Our student carrels are located strategically in the centre of our School’s territory on the third floor of ECHA. As I walk past them every day to and from the photocopier, I can gauge the season, so to speak, by the amount of activities that go on.
As the first quarter of 2015 comes to a close, students are beavering away on their papers and assignments, working singly or in groups. The occasional laughter emanating from that quarter indicates that things cannot be all that bad. I want to wish them all success in their exams. Soon they will scatter to their practicum sites, research projects, Spring Convocation or new jobs.
Our School continues to do well, and this quarterly report is again full of triumphs, great and small, by our faculty, staff and students.
Faculty renewal in full swing
We recruited Stephanie Montesanti, a postdoctoral fellow at the University of Calgary, to the assistant professor position in health policy and management. Stephanie received her MA in medical anthropology from the University of Toronto, and the PhD from the Centre for Health Economics and Policy Analysis at McMaster University. She brings with her extensive health policy experience and engaged scholarship in Canada and overseas.
The search process for an assistant professor in global health is underway, and we shall be interviewing candidates in May. The Tier 1 Canada Research Chair in social epidemiology has also been launched. All these new recruitments will strengthen our faculty teaching and research.
We have also appointed an international coordinator, in collaboration with University of Alberta International and the Faculties of Pharmacy and Pharmaceutical Sciences, and Rehabilitation Medicine. Sepideh (Seppy) Masoodi received her PhD in education from Calgary, and she has broad experience in international education, especially in the Middle East.
Student funding receives major boost
In an effort to attract highly qualified students from around the world, the School has allocated $200,000 per year to establish 12 scholarships, 11 of which are for incoming new students and one for continuing students. These awards, ranging from $10,000 to $20,000 each, are open to both Canadian and international students in all our MPH, MSc and PhD programs.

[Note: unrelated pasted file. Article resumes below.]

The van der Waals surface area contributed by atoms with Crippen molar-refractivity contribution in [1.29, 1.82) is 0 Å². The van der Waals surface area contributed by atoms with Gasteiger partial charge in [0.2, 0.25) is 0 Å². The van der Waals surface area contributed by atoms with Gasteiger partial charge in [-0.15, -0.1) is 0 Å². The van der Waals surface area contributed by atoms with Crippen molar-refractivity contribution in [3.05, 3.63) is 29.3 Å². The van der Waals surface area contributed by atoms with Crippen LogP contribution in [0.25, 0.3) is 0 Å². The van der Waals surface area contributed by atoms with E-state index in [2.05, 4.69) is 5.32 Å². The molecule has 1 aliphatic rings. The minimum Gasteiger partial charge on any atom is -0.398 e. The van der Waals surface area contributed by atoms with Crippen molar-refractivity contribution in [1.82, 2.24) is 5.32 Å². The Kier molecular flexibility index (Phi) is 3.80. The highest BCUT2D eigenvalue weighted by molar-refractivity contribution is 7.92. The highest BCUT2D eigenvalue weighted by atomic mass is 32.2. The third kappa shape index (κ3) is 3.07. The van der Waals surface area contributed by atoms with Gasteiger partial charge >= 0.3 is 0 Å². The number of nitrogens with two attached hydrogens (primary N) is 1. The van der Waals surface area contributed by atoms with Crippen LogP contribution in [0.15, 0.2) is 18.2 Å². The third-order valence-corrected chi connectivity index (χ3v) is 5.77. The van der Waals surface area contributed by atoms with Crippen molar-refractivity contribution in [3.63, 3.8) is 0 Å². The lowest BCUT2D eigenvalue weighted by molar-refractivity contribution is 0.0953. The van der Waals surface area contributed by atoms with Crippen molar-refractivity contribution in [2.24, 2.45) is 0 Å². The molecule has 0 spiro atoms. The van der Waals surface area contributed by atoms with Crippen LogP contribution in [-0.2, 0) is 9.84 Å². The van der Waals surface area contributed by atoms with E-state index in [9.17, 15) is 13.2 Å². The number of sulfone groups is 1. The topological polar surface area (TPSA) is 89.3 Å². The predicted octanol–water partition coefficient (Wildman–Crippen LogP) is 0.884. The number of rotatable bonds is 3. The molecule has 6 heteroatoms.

We thank Gian Jhangri and the Awards Committee for deliberating on the terms and criteria. These were approved by Faculty Council. The committee’s work has just begun, as they now have the difficult task of evaluating the nominations from various program directors. We believe this is just a small beginning.
Generous financial support for students is absolutely necessary if we hope to achieve our vision of being Canada’s leading school of public health.
Researchers receiving major grants
A team led by Zubia Mumtaz and Duncan Saunders and their colleagues in Malawi was awarded $1 million from the Global Health Research Initiative funded jointly by CIHR, the International Development Research Centre, and the Department of Foreign Affairs, Trade and Development. The full story can be found in this article.
The project, called Improving the standards based management–recognition initiative to provide high quality, equitable maternal health services in Malawi, is one of the 20 implementation research teams that are successful in the Innovating for Maternal and Child Health in Africa program.
The final three years’ funding for my Canadian Institutes of Health Research five-year team grant ($2.5 million), entitled Circumpolar Health System Innovation Team under the Community-Based Primary Health Care program, has now been transferred to the School of Public Health from the University of Toronto, where the project was initiated. Arto Ohinmaa is a co-principal applicant of the team.
This is Public Health kicks off with public lecture